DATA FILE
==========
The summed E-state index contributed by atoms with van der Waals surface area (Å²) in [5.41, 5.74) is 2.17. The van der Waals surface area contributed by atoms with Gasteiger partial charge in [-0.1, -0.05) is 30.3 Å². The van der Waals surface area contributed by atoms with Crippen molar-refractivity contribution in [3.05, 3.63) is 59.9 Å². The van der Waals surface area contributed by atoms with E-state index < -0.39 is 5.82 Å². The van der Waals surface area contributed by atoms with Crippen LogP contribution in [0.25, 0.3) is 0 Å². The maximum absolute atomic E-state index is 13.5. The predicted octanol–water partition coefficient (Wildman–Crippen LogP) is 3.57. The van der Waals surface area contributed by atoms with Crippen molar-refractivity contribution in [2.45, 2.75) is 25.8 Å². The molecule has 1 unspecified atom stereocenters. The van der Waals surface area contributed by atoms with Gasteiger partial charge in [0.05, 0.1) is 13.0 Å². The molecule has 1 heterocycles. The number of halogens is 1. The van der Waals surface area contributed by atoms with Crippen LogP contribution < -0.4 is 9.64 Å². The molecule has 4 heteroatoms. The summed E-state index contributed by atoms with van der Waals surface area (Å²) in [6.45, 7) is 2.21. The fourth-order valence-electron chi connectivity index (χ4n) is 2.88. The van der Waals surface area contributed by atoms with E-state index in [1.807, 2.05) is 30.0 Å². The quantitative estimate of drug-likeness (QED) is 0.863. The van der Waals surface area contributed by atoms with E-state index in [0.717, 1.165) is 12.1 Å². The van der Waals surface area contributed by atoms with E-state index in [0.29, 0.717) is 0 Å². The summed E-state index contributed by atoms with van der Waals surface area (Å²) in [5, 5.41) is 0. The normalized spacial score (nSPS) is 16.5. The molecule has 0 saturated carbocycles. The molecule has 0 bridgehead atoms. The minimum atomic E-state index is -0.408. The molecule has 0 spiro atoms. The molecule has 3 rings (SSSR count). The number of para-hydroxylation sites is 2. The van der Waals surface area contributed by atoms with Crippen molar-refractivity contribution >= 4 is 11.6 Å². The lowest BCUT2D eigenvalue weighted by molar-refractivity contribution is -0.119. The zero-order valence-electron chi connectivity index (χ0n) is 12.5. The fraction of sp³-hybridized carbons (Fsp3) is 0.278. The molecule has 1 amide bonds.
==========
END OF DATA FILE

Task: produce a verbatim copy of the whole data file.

The summed E-state index contributed by atoms with van der Waals surface area (Å²) in [5.41, 5.74) is 2.17. The van der Waals surface area contributed by atoms with Gasteiger partial charge in [-0.1, -0.05) is 30.3 Å². The van der Waals surface area contributed by atoms with Crippen molar-refractivity contribution in [3.05, 3.63) is 59.9 Å². The van der Waals surface area contributed by atoms with E-state index < -0.39 is 5.82 Å². The van der Waals surface area contributed by atoms with Crippen LogP contribution in [0.25, 0.3) is 0 Å². The maximum absolute atomic E-state index is 13.5. The predicted octanol–water partition coefficient (Wildman–Crippen LogP) is 3.57. The van der Waals surface area contributed by atoms with Crippen molar-refractivity contribution in [2.45, 2.75) is 25.8 Å². The molecule has 1 unspecified atom stereocenters. The van der Waals surface area contributed by atoms with Gasteiger partial charge in [0.05, 0.1) is 13.0 Å². The molecule has 1 heterocycles. The number of halogens is 1. The van der Waals surface area contributed by atoms with Crippen LogP contribution < -0.4 is 9.64 Å². The molecule has 4 heteroatoms. The summed E-state index contributed by atoms with van der Waals surface area (Å²) in [6.45, 7) is 2.21. The fourth-order valence-electron chi connectivity index (χ4n) is 2.88. The van der Waals surface area contributed by atoms with E-state index in [1.807, 2.05) is 30.0 Å². The quantitative estimate of drug-likeness (QED) is 0.863. The van der Waals surface area contributed by atoms with E-state index in [0.717, 1.165) is 12.1 Å². The van der Waals surface area contributed by atoms with E-state index in [0.29, 0.717) is 0 Å². The summed E-state index contributed by atoms with van der Waals surface area (Å²) in [5, 5.41) is 0. The normalized spacial score (nSPS) is 16.5. The molecule has 0 saturated carbocycles. The molecule has 0 bridgehead atoms. The minimum atomic E-state index is -0.408. The molecule has 0 spiro atoms. The molecule has 3 rings (SSSR count). The number of para-hydroxylation sites is 2. The van der Waals surface area contributed by atoms with Crippen molar-refractivity contribution >= 4 is 11.6 Å². The lowest BCUT2D eigenvalue weighted by molar-refractivity contribution is -0.119. The zero-order valence-electron chi connectivity index (χ0n) is 12.5. The fraction of sp³-hybridized carbons (Fsp3) is 0.278. The molecule has 1 amide bonds.